Wear wool, not fossil fuel.
That's the hard hitting angle for a new international wool campaign which hit screens across Europe and the United States this week.
The new international campaign, launched by Australian Wool Innovation and devised by AWI's marketing arm The Woolmark Company, has hit back at the use of synthetic fibres.
And it also focuses heavily on wool's environmental credentials.
AWI chief executive officer John Roberts said the ad has a simple, but incredibly powerful message.
"It is a fairly combative message, but it is intended to be," Mr Roberts said.
"With what is going on in the EU in particular, with the the environmental footprint standard, there is the potential for greenwashing to continue.
"So we want to make consumers aware that if they are really serious about sustainability they have to actually make considered and informed decisions.
"This is a very direct way to try and inform consumers about what they are putting on their bodies."
The advertising features a series of powerful visual messages that highlight the link between fabrics made from synthetic fibres and the crude oil used in its manufacture.
The campaign centres around a 60-second film showing people struggling to escape an oil-filled swimming pool.
This was based on recent research which revealed every 25 minutes, an Olympic pool's worth of crude oil is used to produce synthetic clothing.
This amounts to almost 350 million barrels a year.
And research conducted by The Woolmark Company showed that while more than one third of global consumers say they are willing to pay more for sustainability, fibre consideration does not feature in the purchase journey at all.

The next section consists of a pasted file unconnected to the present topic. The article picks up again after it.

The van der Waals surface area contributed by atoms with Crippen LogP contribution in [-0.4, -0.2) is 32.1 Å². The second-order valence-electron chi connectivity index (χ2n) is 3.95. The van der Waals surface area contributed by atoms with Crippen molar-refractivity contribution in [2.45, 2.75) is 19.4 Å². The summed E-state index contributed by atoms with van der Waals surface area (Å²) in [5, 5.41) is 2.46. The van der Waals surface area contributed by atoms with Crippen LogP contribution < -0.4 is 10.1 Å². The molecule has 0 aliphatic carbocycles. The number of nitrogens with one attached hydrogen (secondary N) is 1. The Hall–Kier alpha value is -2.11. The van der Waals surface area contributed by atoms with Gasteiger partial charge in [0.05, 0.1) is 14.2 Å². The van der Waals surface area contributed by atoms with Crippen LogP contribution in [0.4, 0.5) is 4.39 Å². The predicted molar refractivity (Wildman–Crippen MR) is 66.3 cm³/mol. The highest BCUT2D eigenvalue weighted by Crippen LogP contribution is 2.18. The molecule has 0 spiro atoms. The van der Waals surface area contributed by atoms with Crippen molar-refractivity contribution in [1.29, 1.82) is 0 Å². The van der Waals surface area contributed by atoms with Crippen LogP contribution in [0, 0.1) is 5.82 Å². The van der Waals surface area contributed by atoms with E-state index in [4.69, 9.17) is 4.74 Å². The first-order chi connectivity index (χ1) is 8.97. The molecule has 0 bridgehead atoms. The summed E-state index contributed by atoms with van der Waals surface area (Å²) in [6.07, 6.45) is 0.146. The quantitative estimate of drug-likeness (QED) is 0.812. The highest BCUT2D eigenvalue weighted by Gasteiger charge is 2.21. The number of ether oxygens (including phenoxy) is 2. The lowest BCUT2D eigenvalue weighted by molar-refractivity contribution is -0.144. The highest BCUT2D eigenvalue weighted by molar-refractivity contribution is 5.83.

South Australian wool producer and emerging fashion designer Emily Riggs of the woollen label Iris and Wool said the campaign was both confronting and breathtaking.
"I think the strategy of the advertising is brilliant - they nailed it. It is very clever, compelling and stops you in your tracks,' Ms Riggs said.
"I think these days consumers relate more to visual communication rather than words, and the video does this."
Ms Riggs, who together with her husband Tom run a 15,000-head Merino farm at Burra, SA, combines her creative flair with a passion for wool.
"I find it frustrating and sad that consumers would rather wear fossil fuel generated fibres rather than what we, as Australians grow so well and have done for so many years. They choose cheap over supporting the wool industry and farmers," she said.
"Just the fact that wool is renewable and biodegradable - the best fibre in the world, why do they continue to choose synthetics?
"To see this campaign that Woolmark has produced is so good for not only farmers, but for people like me as a designer and owner of an Australian Merino wool fashion brand in the wool industry."
She said after sharing the film through her own social media pages, followers have posted both stunned and positive comments.
Mr Roberts said consumers should know that the natural, biodegradable and recyclable qualities of wool stand in sharp contrast to the properties of synthetics.
"It is predicted that in just 10 years' time, 73pc of the entire clothing market will be made from synthetic fibres, which are derived directly from fossil fuels," Mr Roberts said.
"The impact these clothes have during the use and end of life stages of their lifetime cannot be underestimated."
To develop the campaign AWI worked with creative agency, 20something.
20something's strategy partner Fran Docx said the message is timely and important.
"Back in 1980, our wardrobes were filled with natural materials like cotton, wool and cashmere," Ms Docx said.
"These natural fibres made up 60pc of the market, far outstripping the relatively new polyester and polyamide alternatives.
"The rise of fast fashion, Instagram outfit culture and turbocharged consumerism has seen a wholesale shift in what lurks in our wardrobes.
"We rarely make a wider ecological connection between clothes, the fibres they're made of, and the impact on the planet.
"Our ambition for our work with The Woolmark Company is to address that and raise awareness of the alternatives to synthetic fabrics."
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